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Immigration

Immigration

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The UK’s exit from the EU on 31st January 2020 will not only impact on a business’ ability to recruit EU staff but it will also restrict the availability of EU nationals to freely enter the UK to live and work as well as restricting UK nationals from living and working in the EU.

Given that an exit deal has been agreed between the UK and the EU, there is slightly less uncertainty for EU nationals and employers. Assuming that the withdrawal agreement will be ratified by both the UK and the EU, it is now likely that the UK will leave the EU with a transition period in place until 31st December 2020. During this transition period, the current status quo will be maintained with free movement of EU workers to the UK and UK workers to the EU.

In terms of the treatment of EU nationals who are already living and working in the UK, they will have until 30th June 2021 to apply to the EU Settlement Scheme to ensure that they can continue living and working in the UK. Under this free scheme, EU nationals residing in the UK before 31st December 2020 will be eligible for “settled” status when they have been continuously resident for five years or more. This will give them the right to live and work in the UK indefinitely. Those EU nationals who do not have five years’ continuous residence can apply for “pre-settled” status, giving them the right to remain in the UK until they have accrued the full five years’ residence, at which point they can apply for settled status. It is advisable for all businesses who employ EU nationals to encourage them to apply to the EU Settlement Scheme so that they can safeguard their immigration status and continue to live and work in the UK.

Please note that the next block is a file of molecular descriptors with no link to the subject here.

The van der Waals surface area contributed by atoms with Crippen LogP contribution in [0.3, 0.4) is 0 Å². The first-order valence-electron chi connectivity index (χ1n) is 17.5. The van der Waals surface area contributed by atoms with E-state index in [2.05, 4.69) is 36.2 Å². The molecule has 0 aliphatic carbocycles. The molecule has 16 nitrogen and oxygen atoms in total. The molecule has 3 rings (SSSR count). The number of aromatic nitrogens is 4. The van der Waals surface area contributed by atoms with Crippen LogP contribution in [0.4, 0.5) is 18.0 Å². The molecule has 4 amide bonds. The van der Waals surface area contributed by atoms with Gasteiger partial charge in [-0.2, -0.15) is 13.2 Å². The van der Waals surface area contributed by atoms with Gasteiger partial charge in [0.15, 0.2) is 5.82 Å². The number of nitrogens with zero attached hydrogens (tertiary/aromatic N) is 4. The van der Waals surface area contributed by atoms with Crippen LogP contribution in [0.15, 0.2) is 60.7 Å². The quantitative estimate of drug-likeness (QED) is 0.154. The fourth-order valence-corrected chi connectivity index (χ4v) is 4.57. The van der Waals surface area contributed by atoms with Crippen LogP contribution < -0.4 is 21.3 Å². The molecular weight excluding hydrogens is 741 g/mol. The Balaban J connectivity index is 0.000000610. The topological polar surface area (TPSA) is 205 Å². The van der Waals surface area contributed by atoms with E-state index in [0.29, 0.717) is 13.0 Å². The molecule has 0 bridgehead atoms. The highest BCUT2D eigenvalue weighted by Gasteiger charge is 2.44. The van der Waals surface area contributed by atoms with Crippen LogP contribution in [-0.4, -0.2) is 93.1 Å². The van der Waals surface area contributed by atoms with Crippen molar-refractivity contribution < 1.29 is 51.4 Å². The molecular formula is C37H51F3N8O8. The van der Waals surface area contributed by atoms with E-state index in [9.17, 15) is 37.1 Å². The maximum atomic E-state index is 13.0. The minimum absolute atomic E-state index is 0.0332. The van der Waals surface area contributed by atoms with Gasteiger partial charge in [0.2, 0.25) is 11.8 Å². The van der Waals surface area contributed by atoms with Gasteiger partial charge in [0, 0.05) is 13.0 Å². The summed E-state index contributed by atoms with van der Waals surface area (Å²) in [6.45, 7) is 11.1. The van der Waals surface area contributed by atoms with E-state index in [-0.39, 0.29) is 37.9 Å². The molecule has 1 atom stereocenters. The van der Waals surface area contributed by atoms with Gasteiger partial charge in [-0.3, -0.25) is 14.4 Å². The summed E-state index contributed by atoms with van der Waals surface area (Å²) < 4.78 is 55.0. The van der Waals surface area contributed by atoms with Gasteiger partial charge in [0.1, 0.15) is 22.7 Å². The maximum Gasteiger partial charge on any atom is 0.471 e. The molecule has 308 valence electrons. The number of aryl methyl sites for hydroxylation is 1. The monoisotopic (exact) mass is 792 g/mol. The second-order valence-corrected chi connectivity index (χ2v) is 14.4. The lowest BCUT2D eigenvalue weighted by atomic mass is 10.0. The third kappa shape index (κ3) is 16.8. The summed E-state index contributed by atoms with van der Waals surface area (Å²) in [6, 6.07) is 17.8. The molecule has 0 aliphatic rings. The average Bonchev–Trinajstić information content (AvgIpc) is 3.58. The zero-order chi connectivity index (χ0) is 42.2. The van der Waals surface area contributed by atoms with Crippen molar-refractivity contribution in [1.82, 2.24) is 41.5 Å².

For organisations wishing to take on EU nationals from 1st January 2021, whilst the detail of the new immigration regime is still awaited, it is expected that such individuals will be subject to the same immigration controls as those wishing to come to the UK from outside the EU (i.e. there will be no special treatment for EU citizens). For businesses that are heavily reliant on EU nationals and who are not already a licensed sponsor under the points-based system and registered with the UK Visas and Immigration, you should consider if you need to obtain a sponsor licence otherwise it could pose a risk to your businesses’ ability to operate.

For more information please contact Lynne Adams.

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